The Urban Fantasy field used to be a lot more interesting. Strong storylines, terrific, strong female characters with heart and mind and soul and strength. A lot of fighting, a bit of sex – it was fantasy writing at it’s best.
I don’t know when that changed – I know it was before “50 Shades of Horrifically BAD Writing” but since then, it seems that the world of Urban Fantasy written by women has become UF written by stupid, sexist, hormonal women with no taste and less capabilities. Basically really badly written porn.
Don’t get me wrong. There is still some really bad crap in Hour of the Lion by Cherise Sinclair. As well as some really bad logic on the part of the main character, Victoria. For a big, strong, Marine/CIA spy, she pulls some real boners when it comes to thinking things through. And, come ON people – can we STOP with the BDSM sometime? Like SOON?! This whole idea of “the guys love me so they are going to tie me up and beat the shit out of me and humiliate me as they parade me naked in front of all their buddies and people they never even heard of and then lets them screw me to prove it” thing is sick, disgusting, and makes me want to vomit. This book wasn’t on the ‘heavy’ side of the whole sicko thought process, but there was enough “I am going to hold you down and control you and force you to let me do whatever I want to do to you whether you like it or not, and you are going to like it (and, of course, she gets all hot and bothered and buys into the whole thing — gag) to make me roll my eyes and scream at the heroine. Stupid bitch. Took my original, ‘Oh, goodie, I may like her nearly as much as Kate Daniels” thought process and flushed it down the crapper. But be that as it may . . .
But, what I did like about the book is that it has a real storyline, with an actual setup, confrontation, and resolution. There are multiple plotlines without going overboard and being totally confusing, and the characters are, mostly, likable while the bad guys are truly bad, pointing out just how much humans may think the weres in the story to be monsters – but pointing out in great detail how it is humans who are truly the monsters. Monsters who should be put down with extreme prejudice as quickly (and painfully) as possible.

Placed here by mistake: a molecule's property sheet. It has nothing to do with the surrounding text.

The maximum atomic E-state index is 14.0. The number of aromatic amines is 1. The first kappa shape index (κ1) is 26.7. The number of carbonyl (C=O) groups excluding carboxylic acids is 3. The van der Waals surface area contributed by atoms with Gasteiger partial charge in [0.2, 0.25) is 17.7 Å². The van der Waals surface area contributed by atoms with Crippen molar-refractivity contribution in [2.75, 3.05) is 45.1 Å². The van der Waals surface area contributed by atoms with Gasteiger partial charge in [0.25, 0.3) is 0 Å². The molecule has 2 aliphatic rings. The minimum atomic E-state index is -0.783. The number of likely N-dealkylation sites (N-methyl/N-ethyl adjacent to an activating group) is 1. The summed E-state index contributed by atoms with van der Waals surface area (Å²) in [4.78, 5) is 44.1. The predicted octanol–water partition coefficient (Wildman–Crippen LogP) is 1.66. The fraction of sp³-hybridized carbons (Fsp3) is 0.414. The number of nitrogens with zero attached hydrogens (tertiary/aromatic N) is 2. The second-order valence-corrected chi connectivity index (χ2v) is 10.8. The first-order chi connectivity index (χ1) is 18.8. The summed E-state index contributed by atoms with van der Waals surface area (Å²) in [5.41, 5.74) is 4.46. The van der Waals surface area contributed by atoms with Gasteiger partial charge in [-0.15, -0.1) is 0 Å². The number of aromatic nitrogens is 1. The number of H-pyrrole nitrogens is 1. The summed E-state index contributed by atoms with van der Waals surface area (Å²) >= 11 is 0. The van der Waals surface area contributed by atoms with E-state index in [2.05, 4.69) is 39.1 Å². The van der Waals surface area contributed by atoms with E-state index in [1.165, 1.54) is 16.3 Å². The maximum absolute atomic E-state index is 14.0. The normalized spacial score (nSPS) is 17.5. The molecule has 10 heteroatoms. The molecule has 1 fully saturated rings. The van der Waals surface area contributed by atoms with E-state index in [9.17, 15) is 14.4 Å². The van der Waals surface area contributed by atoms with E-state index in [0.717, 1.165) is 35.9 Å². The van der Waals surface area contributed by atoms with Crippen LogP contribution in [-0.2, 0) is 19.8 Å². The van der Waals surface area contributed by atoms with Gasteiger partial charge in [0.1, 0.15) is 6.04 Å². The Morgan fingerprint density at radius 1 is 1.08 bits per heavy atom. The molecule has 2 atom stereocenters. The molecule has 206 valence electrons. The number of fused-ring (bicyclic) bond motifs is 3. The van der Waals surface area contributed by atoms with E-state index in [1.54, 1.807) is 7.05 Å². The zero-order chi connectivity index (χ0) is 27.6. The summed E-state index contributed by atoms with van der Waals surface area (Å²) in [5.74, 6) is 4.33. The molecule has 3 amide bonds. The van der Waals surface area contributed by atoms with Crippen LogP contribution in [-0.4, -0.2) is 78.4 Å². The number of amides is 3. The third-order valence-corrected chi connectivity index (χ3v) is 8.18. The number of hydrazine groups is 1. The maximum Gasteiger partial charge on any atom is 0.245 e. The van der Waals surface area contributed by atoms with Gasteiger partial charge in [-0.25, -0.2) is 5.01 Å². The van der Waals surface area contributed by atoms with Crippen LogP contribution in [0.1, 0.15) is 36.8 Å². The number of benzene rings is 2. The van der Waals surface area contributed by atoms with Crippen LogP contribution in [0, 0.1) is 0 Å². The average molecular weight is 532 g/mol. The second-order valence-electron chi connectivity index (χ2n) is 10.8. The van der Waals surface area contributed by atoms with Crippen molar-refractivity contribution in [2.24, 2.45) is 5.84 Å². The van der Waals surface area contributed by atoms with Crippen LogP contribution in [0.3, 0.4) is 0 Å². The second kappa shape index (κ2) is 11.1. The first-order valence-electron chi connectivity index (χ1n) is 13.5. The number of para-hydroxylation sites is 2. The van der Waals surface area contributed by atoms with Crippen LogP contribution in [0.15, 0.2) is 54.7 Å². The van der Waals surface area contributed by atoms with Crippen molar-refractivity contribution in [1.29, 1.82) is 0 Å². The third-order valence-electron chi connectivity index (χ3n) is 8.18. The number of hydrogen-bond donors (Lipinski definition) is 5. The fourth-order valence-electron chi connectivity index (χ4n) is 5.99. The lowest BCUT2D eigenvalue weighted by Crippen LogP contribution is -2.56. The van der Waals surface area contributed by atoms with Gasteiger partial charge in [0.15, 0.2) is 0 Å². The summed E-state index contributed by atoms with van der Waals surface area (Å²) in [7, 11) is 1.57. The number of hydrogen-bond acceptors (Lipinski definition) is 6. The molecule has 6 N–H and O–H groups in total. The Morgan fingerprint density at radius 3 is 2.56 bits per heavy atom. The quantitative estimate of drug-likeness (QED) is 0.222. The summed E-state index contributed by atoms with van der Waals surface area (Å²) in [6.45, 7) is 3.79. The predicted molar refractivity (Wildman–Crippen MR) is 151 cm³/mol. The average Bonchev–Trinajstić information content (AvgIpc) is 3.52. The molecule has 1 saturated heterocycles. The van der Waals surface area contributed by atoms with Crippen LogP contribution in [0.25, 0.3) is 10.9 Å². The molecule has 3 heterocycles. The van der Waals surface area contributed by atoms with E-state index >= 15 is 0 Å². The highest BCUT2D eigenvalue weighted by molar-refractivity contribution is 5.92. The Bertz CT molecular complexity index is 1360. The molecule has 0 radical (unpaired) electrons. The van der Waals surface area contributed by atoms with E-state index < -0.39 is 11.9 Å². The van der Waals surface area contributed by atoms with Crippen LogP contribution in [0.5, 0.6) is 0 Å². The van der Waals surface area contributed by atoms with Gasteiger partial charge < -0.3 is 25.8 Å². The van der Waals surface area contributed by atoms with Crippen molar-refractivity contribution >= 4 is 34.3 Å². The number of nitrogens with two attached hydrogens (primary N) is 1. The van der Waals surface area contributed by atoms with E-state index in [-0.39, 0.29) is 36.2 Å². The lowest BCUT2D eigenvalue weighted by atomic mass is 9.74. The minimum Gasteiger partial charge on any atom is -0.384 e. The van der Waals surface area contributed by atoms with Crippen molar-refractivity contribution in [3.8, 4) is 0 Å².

Vic is, as pointed out above, a Marine and CIA spy who is wounded in battle and, as happens in the military, is basically thrown aside as being, though previously useful, now damaged goods. Hurt, both physically and psychologically by the cold disregard of the mentor who she trusted, she finds herself going to the rescue of a woman under attack – and gets far more than she bargains for. Suddenly captured and at the mercy of sadistic humans trying to learn the secrets of previously unknown weres, Vic is thrown into the position of trying to rescue a young and very brutalized were. Rescuing him from the real monsters, she is forced to watch him die as they attempt to escape, his final words requesting that she travel to the home of his grandfather, to give word of his death.
Torn by her duty to her position and the dieing request of a child, she travels to Cold Creek, not knowing whom it is she is to contact, or what she will do when she gets there. The main storyline is exciting, well thought out mystery suspense, with a strong dose, of course, of UF, though at first the town seems entirely normal. As the UF storyline begins to grow, there is both good and bad to the story, as the weres try to retain their secrecy, and their safety, and Vic tries to decide if they are a danger to the US people, or if they deserve their privacy and safety.
The “Gathering” portion of the story, while logical in and of itself, was handled ridiculously badly by the author. I won’t even go into it. Suffice it to say, if you only read books for the sex scenes you will probably like it. If, instead, you expect logic and to have the main character going into a situation with good intel, well, sending someone you supposedly care about into a situation like that with as little intel as possible is not only stupid, but dangerous and again had me screaming out loud at the stupidity.
So, a better stab at good writing than normally found in this type of novel, but not exceptional. All in all, I wouldn’t recommend it to fans of ‘UF porn” as there probably isn’t enough porn to suit you, and I wouldn’t recommend it to readers of writers like Ilona Andrews or other exceptional UF writers because there is too Much porn. So, overall? Meh. I wish it had been better, though I am not surprised it wasn’t.